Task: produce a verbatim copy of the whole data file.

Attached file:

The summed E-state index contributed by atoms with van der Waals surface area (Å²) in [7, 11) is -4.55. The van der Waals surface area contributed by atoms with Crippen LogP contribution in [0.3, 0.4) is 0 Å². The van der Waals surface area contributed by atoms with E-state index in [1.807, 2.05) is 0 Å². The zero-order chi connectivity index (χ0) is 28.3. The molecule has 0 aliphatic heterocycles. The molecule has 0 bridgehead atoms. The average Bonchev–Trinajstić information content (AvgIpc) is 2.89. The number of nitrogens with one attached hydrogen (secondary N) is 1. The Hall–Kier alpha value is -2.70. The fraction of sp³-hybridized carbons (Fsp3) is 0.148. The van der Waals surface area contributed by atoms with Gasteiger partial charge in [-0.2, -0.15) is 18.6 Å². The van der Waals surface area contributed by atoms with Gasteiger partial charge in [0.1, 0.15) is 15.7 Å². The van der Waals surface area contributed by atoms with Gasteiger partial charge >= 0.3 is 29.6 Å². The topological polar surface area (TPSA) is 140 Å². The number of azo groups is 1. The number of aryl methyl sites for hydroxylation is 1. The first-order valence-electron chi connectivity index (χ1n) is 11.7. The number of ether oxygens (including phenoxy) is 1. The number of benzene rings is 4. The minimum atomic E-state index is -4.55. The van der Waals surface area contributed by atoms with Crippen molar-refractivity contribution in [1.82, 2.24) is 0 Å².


The summed E-state index contributed by atoms with van der Waals surface area (Å²) in [7, 11) is -4.55. The van der Waals surface area contributed by atoms with Crippen LogP contribution in [0.3, 0.4) is 0 Å². The van der Waals surface area contributed by atoms with E-state index in [1.807, 2.05) is 0 Å². The zero-order chi connectivity index (χ0) is 28.3. The molecule has 0 aliphatic heterocycles. The molecule has 0 bridgehead atoms. The average Bonchev–Trinajstić information content (AvgIpc) is 2.89. The number of nitrogens with one attached hydrogen (secondary N) is 1. The Hall–Kier alpha value is -2.70. The fraction of sp³-hybridized carbons (Fsp3) is 0.148. The van der Waals surface area contributed by atoms with Gasteiger partial charge in [-0.2, -0.15) is 18.6 Å². The van der Waals surface area contributed by atoms with Gasteiger partial charge in [0.1, 0.15) is 15.7 Å². The van der Waals surface area contributed by atoms with Gasteiger partial charge >= 0.3 is 29.6 Å². The topological polar surface area (TPSA) is 140 Å². The number of azo groups is 1. The number of aryl methyl sites for hydroxylation is 1. The first-order valence-electron chi connectivity index (χ1n) is 11.7. The number of ether oxygens (including phenoxy) is 1. The number of benzene rings is 4. The minimum atomic E-state index is -4.55. The van der Waals surface area contributed by atoms with Crippen molar-refractivity contribution in [1.82, 2.24) is 0 Å².